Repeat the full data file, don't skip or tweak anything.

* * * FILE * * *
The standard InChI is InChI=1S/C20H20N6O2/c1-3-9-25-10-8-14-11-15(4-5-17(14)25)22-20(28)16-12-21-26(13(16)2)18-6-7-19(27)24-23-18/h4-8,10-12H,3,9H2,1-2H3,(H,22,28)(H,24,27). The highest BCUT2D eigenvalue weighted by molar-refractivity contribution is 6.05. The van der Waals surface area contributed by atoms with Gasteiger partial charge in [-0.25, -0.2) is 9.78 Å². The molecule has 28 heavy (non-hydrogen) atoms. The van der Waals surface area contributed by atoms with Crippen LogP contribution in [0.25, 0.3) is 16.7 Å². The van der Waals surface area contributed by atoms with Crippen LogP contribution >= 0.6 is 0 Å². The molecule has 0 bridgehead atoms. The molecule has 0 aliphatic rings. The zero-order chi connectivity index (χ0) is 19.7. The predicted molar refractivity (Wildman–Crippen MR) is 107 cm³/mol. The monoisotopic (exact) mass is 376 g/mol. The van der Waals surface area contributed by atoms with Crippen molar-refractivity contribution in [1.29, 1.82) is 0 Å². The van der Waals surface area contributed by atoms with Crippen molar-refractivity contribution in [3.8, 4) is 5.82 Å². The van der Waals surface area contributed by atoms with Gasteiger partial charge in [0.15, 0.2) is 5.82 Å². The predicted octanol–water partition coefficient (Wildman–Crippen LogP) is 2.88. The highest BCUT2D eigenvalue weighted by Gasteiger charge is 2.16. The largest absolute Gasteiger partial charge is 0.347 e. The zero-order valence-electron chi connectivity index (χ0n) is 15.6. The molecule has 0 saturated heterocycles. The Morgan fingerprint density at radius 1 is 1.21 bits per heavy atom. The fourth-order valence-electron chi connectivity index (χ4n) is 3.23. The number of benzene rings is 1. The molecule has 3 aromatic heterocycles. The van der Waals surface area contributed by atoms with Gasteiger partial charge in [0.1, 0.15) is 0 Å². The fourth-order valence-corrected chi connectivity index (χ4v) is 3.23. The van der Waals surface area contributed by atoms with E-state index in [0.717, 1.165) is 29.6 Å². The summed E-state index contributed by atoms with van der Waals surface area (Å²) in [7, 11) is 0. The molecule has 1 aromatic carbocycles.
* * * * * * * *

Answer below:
The standard InChI is InChI=1S/C20H20N6O2/c1-3-9-25-10-8-14-11-15(4-5-17(14)25)22-20(28)16-12-21-26(13(16)2)18-6-7-19(27)24-23-18/h4-8,10-12H,3,9H2,1-2H3,(H,22,28)(H,24,27). The highest BCUT2D eigenvalue weighted by molar-refractivity contribution is 6.05. The van der Waals surface area contributed by atoms with Gasteiger partial charge in [-0.25, -0.2) is 9.78 Å². The molecule has 28 heavy (non-hydrogen) atoms. The van der Waals surface area contributed by atoms with Crippen LogP contribution in [0.25, 0.3) is 16.7 Å². The van der Waals surface area contributed by atoms with Crippen LogP contribution >= 0.6 is 0 Å². The molecule has 0 bridgehead atoms. The molecule has 0 aliphatic rings. The zero-order chi connectivity index (χ0) is 19.7. The predicted molar refractivity (Wildman–Crippen MR) is 107 cm³/mol. The monoisotopic (exact) mass is 376 g/mol. The van der Waals surface area contributed by atoms with Crippen molar-refractivity contribution in [1.29, 1.82) is 0 Å². The van der Waals surface area contributed by atoms with Crippen molar-refractivity contribution in [3.8, 4) is 5.82 Å². The van der Waals surface area contributed by atoms with Gasteiger partial charge in [0.15, 0.2) is 5.82 Å². The predicted octanol–water partition coefficient (Wildman–Crippen LogP) is 2.88. The highest BCUT2D eigenvalue weighted by Gasteiger charge is 2.16. The largest absolute Gasteiger partial charge is 0.347 e. The zero-order valence-electron chi connectivity index (χ0n) is 15.6. The molecule has 0 saturated heterocycles. The Morgan fingerprint density at radius 1 is 1.21 bits per heavy atom. The fourth-order valence-electron chi connectivity index (χ4n) is 3.23. The number of benzene rings is 1. The molecule has 3 aromatic heterocycles. The van der Waals surface area contributed by atoms with Gasteiger partial charge in [0.1, 0.15) is 0 Å². The fourth-order valence-corrected chi connectivity index (χ4v) is 3.23. The van der Waals surface area contributed by atoms with E-state index in [0.717, 1.165) is 29.6 Å². The summed E-state index contributed by atoms with van der Waals surface area (Å²) in [7, 11) is 0. The molecule has 1 aromatic carbocycles.